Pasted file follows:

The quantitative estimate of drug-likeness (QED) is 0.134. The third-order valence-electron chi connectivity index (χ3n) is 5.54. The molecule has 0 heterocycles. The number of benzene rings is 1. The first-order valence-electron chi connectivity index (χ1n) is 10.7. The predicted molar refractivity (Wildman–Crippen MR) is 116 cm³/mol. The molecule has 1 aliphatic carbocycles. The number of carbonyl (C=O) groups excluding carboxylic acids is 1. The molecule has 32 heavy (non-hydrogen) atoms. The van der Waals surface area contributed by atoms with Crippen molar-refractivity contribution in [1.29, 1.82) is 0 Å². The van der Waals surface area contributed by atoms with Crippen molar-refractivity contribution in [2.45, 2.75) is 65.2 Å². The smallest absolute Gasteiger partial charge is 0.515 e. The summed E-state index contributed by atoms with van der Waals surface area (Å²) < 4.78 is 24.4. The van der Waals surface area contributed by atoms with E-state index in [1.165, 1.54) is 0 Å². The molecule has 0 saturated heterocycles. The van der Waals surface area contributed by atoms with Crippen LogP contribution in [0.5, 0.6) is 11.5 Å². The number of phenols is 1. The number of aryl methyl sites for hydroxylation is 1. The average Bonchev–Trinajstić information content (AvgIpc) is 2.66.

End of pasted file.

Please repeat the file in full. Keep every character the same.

The quantitative estimate of drug-likeness (QED) is 0.134. The third-order valence-electron chi connectivity index (χ3n) is 5.54. The molecule has 0 heterocycles. The number of benzene rings is 1. The first-order valence-electron chi connectivity index (χ1n) is 10.7. The predicted molar refractivity (Wildman–Crippen MR) is 116 cm³/mol. The molecule has 1 aliphatic carbocycles. The number of carbonyl (C=O) groups excluding carboxylic acids is 1. The molecule has 32 heavy (non-hydrogen) atoms. The van der Waals surface area contributed by atoms with Crippen molar-refractivity contribution in [1.29, 1.82) is 0 Å². The van der Waals surface area contributed by atoms with Crippen molar-refractivity contribution in [2.45, 2.75) is 65.2 Å². The smallest absolute Gasteiger partial charge is 0.515 e. The summed E-state index contributed by atoms with van der Waals surface area (Å²) < 4.78 is 24.4. The van der Waals surface area contributed by atoms with E-state index in [1.165, 1.54) is 0 Å². The molecule has 0 saturated heterocycles. The van der Waals surface area contributed by atoms with Crippen LogP contribution in [0.5, 0.6) is 11.5 Å². The number of phenols is 1. The number of aryl methyl sites for hydroxylation is 1. The average Bonchev–Trinajstić information content (AvgIpc) is 2.66.